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This eBook from the Gutenberg Project consists of approximately 268 pages of information about Under the Andes.

But we kept on top—­most of the time—­and fought our way forward by inches.  The black walls frowning at us from either side appeared to me to remain exactly the same, stationary, after a long and desperate struggle; but when I gave a quick glance behind I saw that we had pulled so far away from the raft that it was no longer in sight.  That gave me renewed strength, and, shouting assurance to Harry and Desiree, I redoubled my efforts.  Desiree was by now almost able to hold her own, but we still supported her.

Every stroke made the next one easier, carrying us away from the whirlpool, and soon we swam smoothly.  Less and less strong became the resistance of the current, until finally it was possible to float easily on our backs and rest.

“How far is it to the cavern?” Harry panted.

“Somewhere between one and ten miles,” was my answer.  “How the deuce should I know?  But we’ll make it now, I think.  Can you hold out, Desiree?”

“Easily,” she answered.  “If only I could get some air!  Just one good, long breath.”

There was the danger, and on that account no time was to be lost.  Again we struck out into the blackness ahead.  I felt myself no longer fresh, and began to doubt seriously if we should reach our goal.

But we reached it.  No need to recount our struggles, which toward the end were inspired by suffering amounting to agony as we choked and gasped for sufficient air to keep us up.

Another hundred yards would have been too much for us; but it is enough that finally we staggered onto the bank at the entrance to the cavern in which we had previously rested, panting, dizzy, and completely exhausted.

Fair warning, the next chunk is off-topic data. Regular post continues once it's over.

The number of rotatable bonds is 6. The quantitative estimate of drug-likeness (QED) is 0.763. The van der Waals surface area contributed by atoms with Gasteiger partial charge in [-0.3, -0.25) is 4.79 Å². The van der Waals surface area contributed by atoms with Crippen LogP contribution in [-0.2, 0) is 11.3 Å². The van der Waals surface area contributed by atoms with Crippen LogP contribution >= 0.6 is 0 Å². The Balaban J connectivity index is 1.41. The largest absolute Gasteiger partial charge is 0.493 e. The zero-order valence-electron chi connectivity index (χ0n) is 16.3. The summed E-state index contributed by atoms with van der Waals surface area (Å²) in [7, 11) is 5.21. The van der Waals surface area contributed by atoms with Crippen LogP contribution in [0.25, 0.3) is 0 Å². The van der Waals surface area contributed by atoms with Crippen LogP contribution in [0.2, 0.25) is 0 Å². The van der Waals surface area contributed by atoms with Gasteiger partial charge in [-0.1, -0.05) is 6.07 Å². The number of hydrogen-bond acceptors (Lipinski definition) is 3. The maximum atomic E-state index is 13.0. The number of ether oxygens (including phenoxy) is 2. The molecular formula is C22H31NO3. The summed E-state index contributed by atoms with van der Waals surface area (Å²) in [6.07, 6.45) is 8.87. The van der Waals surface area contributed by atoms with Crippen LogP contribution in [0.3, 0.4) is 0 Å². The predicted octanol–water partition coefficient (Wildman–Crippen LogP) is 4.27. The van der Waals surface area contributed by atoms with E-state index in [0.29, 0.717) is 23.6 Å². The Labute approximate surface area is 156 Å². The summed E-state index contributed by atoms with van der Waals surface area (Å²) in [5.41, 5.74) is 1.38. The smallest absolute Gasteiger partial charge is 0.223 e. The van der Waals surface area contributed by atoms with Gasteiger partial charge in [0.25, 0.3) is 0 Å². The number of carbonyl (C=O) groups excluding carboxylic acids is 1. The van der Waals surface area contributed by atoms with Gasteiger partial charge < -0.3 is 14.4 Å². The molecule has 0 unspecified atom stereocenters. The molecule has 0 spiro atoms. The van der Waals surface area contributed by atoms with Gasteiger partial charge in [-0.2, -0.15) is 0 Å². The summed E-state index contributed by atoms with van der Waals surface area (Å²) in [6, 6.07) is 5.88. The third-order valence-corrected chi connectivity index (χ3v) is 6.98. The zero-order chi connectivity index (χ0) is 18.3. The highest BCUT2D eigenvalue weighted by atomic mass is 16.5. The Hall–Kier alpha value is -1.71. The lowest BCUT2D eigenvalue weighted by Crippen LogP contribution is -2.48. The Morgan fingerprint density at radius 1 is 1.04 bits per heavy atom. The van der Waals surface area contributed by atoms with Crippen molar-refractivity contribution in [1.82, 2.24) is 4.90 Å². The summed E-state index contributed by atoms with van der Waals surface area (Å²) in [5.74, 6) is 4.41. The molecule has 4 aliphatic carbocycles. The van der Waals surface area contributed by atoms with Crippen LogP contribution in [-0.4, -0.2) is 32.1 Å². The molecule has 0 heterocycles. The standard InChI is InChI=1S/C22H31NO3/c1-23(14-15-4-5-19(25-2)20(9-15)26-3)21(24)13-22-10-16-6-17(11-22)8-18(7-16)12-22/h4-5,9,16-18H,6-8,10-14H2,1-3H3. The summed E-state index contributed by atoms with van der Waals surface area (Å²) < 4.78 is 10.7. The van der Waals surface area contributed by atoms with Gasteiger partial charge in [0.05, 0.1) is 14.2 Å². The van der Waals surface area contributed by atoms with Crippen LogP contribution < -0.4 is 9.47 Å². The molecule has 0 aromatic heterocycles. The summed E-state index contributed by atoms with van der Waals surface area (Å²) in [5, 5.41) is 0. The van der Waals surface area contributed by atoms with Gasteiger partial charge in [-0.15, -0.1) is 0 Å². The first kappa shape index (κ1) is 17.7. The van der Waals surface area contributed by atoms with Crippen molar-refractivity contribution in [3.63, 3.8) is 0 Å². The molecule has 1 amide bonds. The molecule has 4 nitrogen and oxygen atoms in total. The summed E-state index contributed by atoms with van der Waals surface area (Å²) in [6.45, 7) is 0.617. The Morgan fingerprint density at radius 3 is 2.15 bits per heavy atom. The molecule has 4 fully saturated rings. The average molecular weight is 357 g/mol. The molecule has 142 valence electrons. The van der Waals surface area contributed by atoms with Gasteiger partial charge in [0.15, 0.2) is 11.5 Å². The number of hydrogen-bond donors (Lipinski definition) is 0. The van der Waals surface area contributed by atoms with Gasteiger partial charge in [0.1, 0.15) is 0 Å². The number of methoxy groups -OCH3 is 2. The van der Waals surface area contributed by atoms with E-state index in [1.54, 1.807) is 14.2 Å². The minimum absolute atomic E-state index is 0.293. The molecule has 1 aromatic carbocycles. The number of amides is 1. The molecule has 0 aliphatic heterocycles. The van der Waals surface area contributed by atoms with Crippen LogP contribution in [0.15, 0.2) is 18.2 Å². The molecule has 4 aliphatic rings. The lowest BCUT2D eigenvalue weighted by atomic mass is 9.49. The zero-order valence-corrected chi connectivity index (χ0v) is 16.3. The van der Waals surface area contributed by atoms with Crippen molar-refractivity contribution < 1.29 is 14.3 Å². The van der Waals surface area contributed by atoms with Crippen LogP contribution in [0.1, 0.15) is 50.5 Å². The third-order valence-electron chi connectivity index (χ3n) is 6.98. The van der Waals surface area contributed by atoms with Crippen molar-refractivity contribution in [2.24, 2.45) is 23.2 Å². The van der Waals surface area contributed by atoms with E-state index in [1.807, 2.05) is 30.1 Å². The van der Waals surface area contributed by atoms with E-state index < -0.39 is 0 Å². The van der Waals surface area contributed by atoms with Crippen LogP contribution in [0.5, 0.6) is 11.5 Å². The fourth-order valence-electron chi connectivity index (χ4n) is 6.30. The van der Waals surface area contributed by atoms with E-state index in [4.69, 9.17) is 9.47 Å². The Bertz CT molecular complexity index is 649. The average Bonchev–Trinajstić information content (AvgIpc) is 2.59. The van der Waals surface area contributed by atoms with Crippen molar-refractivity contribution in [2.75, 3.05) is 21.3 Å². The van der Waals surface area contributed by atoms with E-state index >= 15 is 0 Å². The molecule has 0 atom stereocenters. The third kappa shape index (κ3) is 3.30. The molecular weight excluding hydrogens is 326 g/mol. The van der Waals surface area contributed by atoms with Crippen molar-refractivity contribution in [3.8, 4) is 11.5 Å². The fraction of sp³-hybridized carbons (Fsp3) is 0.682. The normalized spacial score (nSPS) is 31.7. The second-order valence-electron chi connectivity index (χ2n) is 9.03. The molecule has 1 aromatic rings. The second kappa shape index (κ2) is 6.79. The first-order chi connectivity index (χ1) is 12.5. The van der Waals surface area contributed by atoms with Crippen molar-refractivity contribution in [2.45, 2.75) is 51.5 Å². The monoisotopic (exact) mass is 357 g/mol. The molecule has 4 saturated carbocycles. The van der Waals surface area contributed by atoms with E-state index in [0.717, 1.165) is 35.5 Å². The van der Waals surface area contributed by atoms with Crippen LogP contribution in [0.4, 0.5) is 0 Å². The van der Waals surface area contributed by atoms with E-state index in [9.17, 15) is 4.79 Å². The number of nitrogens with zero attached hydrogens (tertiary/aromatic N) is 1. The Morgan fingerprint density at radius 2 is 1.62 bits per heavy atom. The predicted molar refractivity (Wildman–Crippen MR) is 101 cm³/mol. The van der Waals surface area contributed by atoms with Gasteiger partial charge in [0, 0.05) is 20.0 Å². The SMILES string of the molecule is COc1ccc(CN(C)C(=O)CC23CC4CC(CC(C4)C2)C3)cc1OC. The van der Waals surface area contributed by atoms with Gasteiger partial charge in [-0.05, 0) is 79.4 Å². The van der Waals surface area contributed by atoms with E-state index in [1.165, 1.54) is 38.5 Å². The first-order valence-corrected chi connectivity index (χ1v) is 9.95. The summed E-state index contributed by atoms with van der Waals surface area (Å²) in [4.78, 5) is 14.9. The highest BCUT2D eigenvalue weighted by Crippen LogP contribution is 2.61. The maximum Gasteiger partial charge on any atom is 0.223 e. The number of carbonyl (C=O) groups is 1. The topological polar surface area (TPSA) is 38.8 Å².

But an hour in the cavern, with its supply of air, revived us; and then we sat up and asked ourselves:  “What for?”

“And all that brings us—­to this,” said Harry, with a sweeping gesture round the cavern.

“At least, it is a better tomb,” I retorted.  “And it was a good fight.  We still have something in us.  Desiree, a good man was lost in you.”

Harry rose to his feet.

“I’m going to look round,” he announced.  “We’ve got to do something.  Gad, and it took us a month to build that raft!”

“The vanity of human endeavor,” said I, loosening the strap round my shoulders and dropping my bundle to the ground.  “Wait a minute; I’m going with you.  Are you coming, Desiree?”

But she was too tired to rise to her feet, and we left her behind, arranging what few skins we had as well as possible to protect her from the hard rock.

“Rest your weary bones,” said Harry, stooping to kiss her.  “There’s meat here if you want it.  We’ll be back soon.”

So we left her, with her white body stretched out at its full length on the rude mat.

Bearing off to the left, we soon discovered that we would have no difficulty to leave the cavern; we had only to choose our way.  There was scarcely any wall at all, so broken was it by lanes and passages leading in all directions.

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